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Abstract  

The contents of Hg, Cr, La, Sc, Co, Fe and Sb in some human concretions have been determined by instrumental radioactivation analysis. Urinary bladder and kidney concretions surgical removed from the patient have also been analyzed.

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Interventional Medicine and Applied Science
Authors: M. Zdravkovic, B. Vujusić-Tesic, M. Krotin, I. Nedeljkovic, S. Mazic, J. Stepanovic, M. Tesic, and M. Ostojic

Abstract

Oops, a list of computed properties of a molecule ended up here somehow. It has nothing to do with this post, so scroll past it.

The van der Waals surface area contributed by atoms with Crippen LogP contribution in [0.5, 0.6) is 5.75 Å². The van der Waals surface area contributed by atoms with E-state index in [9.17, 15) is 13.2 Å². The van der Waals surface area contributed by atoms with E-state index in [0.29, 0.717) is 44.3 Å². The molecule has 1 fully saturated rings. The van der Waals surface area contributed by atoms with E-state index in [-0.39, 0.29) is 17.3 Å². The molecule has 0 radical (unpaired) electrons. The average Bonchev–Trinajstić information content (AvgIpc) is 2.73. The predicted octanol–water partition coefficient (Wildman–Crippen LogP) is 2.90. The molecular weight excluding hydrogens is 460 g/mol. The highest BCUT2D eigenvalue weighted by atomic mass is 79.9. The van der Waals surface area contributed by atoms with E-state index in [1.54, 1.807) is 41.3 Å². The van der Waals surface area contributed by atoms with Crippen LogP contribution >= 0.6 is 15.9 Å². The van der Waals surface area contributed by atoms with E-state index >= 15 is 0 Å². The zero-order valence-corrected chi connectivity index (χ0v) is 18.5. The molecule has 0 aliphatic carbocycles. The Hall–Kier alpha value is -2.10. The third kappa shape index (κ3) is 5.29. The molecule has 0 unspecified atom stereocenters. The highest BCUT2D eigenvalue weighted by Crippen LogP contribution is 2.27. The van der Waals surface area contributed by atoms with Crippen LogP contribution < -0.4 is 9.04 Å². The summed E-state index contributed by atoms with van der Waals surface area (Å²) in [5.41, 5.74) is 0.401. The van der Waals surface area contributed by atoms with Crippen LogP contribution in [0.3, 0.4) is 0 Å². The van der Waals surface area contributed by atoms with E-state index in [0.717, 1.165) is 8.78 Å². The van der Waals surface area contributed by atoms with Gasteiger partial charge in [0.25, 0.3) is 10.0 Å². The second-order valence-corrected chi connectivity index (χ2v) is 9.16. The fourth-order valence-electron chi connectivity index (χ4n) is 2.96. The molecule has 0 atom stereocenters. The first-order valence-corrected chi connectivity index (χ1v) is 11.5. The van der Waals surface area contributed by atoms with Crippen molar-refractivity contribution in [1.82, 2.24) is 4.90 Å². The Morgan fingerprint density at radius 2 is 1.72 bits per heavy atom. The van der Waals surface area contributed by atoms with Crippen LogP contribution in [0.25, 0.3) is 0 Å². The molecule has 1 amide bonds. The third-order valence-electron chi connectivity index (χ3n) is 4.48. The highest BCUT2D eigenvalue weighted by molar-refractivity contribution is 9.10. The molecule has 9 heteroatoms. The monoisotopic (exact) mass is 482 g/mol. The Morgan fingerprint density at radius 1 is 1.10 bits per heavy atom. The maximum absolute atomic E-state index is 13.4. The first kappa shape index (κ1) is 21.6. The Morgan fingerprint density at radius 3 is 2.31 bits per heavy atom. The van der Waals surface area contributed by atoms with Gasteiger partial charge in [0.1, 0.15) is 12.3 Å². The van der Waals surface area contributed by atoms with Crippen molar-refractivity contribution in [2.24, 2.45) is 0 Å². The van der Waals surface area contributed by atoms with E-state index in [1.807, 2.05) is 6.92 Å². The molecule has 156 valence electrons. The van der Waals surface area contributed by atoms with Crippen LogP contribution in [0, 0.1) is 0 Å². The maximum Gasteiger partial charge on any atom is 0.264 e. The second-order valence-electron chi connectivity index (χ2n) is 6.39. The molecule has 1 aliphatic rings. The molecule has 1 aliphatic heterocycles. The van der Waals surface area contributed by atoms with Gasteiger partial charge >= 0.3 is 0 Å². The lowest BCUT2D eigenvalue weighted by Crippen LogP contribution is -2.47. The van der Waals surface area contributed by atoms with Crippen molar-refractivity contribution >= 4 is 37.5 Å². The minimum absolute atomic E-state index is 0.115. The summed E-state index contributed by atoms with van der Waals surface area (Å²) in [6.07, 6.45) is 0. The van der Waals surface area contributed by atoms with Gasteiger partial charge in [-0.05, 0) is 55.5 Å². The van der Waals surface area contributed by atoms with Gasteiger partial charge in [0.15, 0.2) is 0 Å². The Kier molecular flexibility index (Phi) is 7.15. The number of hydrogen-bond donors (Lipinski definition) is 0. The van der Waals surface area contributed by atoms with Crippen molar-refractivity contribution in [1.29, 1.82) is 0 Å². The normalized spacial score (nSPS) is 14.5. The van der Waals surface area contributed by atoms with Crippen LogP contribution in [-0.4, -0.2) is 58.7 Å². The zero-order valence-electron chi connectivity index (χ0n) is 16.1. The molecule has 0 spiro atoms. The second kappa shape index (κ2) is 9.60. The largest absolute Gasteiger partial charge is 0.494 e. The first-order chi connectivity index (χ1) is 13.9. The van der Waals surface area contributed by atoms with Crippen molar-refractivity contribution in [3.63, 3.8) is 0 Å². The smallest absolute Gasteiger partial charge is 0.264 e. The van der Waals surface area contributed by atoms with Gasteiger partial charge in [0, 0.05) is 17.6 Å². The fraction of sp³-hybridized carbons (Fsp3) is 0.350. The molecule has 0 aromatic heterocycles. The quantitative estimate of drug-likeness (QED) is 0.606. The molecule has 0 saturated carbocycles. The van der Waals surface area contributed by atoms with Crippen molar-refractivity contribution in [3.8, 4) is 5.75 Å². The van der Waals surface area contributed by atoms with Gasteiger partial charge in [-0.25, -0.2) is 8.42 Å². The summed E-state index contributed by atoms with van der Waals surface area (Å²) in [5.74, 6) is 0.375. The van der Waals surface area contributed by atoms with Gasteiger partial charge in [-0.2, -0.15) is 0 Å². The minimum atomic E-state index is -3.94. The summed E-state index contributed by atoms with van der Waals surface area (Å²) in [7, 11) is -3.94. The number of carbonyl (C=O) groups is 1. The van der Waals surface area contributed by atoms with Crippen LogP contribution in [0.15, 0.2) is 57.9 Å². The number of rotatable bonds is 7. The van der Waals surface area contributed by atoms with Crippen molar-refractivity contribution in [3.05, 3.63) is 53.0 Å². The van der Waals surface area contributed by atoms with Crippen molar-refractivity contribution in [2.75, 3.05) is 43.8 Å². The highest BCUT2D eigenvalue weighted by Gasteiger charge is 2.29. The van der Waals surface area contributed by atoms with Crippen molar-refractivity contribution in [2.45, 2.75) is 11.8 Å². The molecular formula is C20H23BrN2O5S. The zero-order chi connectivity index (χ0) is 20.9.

An enhanced risk of undesirable events has been described in individuals who take part in mainly high intensity physical activities. Underlying cardiac disorders are the most common cause of sudden death during sports activities. Left ventricular remodeling is associated with a long-term athletic training. Echocardiography is an easy, non-invasive and efficient way to the precise distinction between these exercise-induced changes, called “physiological” hypertrophy, that revert after detraining, and those of cardiac disorders or “pathological” hypertrophy. The identification of a cardiac disease in an athlete usually leads to his disqualification in an attempt to reduce the risk. On the other hand, a false diagnosis of a cardiac disease in an athlete may also lead to disqualification, thus depriving him of the various benefits from sports participation. Pronounced left ventricular dilatation and hypertrophy should always be suspected for underlying cardiac disease. Physiological left ventricular remodeling is associated with normal systolic and diastolic left ventricle function. Both global and regional left ventricle diastolic function should be evaluated. New echocardiographic techniques (tissue Doppler imaging, strain rate) have revealed “super — diastolic” left ventricle function in athletes, adding the new quality in differential diagnosis od athlete's heart syndrome.

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